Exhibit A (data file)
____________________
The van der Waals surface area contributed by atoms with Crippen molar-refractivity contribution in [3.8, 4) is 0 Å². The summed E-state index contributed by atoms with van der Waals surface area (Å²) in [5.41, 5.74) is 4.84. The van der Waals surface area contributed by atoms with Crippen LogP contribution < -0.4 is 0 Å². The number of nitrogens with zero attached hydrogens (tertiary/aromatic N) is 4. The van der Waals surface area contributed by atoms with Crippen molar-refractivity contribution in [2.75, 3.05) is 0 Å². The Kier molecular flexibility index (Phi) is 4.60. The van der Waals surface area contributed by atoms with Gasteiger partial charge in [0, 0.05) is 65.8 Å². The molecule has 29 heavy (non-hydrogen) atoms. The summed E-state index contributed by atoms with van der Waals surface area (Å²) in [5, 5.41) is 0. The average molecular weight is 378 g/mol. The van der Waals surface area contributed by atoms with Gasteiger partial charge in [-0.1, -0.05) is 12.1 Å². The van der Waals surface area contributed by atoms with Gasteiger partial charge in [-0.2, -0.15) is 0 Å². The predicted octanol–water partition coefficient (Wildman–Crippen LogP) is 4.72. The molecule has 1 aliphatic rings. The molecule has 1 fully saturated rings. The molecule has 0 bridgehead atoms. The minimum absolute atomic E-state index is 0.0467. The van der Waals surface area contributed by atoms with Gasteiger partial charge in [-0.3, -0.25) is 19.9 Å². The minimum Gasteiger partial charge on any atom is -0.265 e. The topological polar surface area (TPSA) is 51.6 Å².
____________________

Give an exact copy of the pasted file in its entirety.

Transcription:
The van der Waals surface area contributed by atoms with Crippen molar-refractivity contribution in [3.8, 4) is 0 Å². The summed E-state index contributed by atoms with van der Waals surface area (Å²) in [5.41, 5.74) is 4.84. The van der Waals surface area contributed by atoms with Crippen LogP contribution < -0.4 is 0 Å². The number of nitrogens with zero attached hydrogens (tertiary/aromatic N) is 4. The van der Waals surface area contributed by atoms with Crippen molar-refractivity contribution in [2.75, 3.05) is 0 Å². The Kier molecular flexibility index (Phi) is 4.60. The van der Waals surface area contributed by atoms with Gasteiger partial charge in [0, 0.05) is 65.8 Å². The molecule has 29 heavy (non-hydrogen) atoms. The summed E-state index contributed by atoms with van der Waals surface area (Å²) in [5, 5.41) is 0. The average molecular weight is 378 g/mol. The van der Waals surface area contributed by atoms with Gasteiger partial charge in [-0.1, -0.05) is 12.1 Å². The van der Waals surface area contributed by atoms with Gasteiger partial charge in [-0.2, -0.15) is 0 Å². The predicted octanol–water partition coefficient (Wildman–Crippen LogP) is 4.72. The molecule has 1 aliphatic rings. The molecule has 1 fully saturated rings. The molecule has 0 bridgehead atoms. The minimum absolute atomic E-state index is 0.0467. The van der Waals surface area contributed by atoms with Gasteiger partial charge in [-0.3, -0.25) is 19.9 Å². The minimum Gasteiger partial charge on any atom is -0.265 e. The topological polar surface area (TPSA) is 51.6 Å².